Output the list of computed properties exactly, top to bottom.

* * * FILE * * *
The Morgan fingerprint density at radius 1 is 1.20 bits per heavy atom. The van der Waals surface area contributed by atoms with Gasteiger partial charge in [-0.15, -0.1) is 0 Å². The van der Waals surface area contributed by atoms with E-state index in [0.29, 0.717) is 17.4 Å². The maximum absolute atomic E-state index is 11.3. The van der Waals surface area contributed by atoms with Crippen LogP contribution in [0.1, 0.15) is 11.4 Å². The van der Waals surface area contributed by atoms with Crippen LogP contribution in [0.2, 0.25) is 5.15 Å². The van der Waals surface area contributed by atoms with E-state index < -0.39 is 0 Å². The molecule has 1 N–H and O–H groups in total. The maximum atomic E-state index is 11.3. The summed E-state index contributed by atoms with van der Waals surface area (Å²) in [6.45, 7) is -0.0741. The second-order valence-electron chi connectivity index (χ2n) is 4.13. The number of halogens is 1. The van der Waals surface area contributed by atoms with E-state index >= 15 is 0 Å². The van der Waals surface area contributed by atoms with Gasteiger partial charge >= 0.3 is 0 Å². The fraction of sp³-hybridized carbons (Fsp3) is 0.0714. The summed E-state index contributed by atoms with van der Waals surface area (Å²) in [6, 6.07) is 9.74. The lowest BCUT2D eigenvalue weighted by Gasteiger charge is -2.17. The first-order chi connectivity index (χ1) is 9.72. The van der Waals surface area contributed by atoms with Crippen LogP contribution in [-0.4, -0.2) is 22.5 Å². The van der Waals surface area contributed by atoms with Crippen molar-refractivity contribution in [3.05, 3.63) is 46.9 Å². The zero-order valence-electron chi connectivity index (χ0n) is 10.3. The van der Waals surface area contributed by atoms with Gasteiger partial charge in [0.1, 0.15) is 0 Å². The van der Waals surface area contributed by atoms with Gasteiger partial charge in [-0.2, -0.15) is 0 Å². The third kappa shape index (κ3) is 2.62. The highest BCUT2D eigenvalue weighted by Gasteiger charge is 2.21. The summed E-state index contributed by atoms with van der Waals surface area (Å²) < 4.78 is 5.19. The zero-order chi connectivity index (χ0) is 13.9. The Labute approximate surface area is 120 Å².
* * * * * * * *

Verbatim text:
The Morgan fingerprint density at radius 1 is 1.20 bits per heavy atom. The van der Waals surface area contributed by atoms with Gasteiger partial charge in [-0.15, -0.1) is 0 Å². The van der Waals surface area contributed by atoms with E-state index in [0.29, 0.717) is 17.4 Å². The maximum absolute atomic E-state index is 11.3. The van der Waals surface area contributed by atoms with Crippen LogP contribution in [0.1, 0.15) is 11.4 Å². The van der Waals surface area contributed by atoms with Crippen LogP contribution in [0.2, 0.25) is 5.15 Å². The van der Waals surface area contributed by atoms with E-state index < -0.39 is 0 Å². The molecule has 1 N–H and O–H groups in total. The maximum atomic E-state index is 11.3. The summed E-state index contributed by atoms with van der Waals surface area (Å²) in [6.45, 7) is -0.0741. The second-order valence-electron chi connectivity index (χ2n) is 4.13. The number of halogens is 1. The van der Waals surface area contributed by atoms with E-state index >= 15 is 0 Å². The van der Waals surface area contributed by atoms with Gasteiger partial charge >= 0.3 is 0 Å². The fraction of sp³-hybridized carbons (Fsp3) is 0.0714. The summed E-state index contributed by atoms with van der Waals surface area (Å²) in [6, 6.07) is 9.74. The lowest BCUT2D eigenvalue weighted by Gasteiger charge is -2.17. The first-order chi connectivity index (χ1) is 9.72. The van der Waals surface area contributed by atoms with Crippen LogP contribution in [-0.4, -0.2) is 22.5 Å². The van der Waals surface area contributed by atoms with Crippen molar-refractivity contribution in [3.05, 3.63) is 46.9 Å². The zero-order valence-electron chi connectivity index (χ0n) is 10.3. The van der Waals surface area contributed by atoms with Gasteiger partial charge in [0.1, 0.15) is 0 Å². The van der Waals surface area contributed by atoms with Gasteiger partial charge in [-0.2, -0.15) is 0 Å². The third kappa shape index (κ3) is 2.62. The highest BCUT2D eigenvalue weighted by Gasteiger charge is 2.21. The summed E-state index contributed by atoms with van der Waals surface area (Å²) < 4.78 is 5.19. The zero-order chi connectivity index (χ0) is 13.9. The Labute approximate surface area is 120 Å².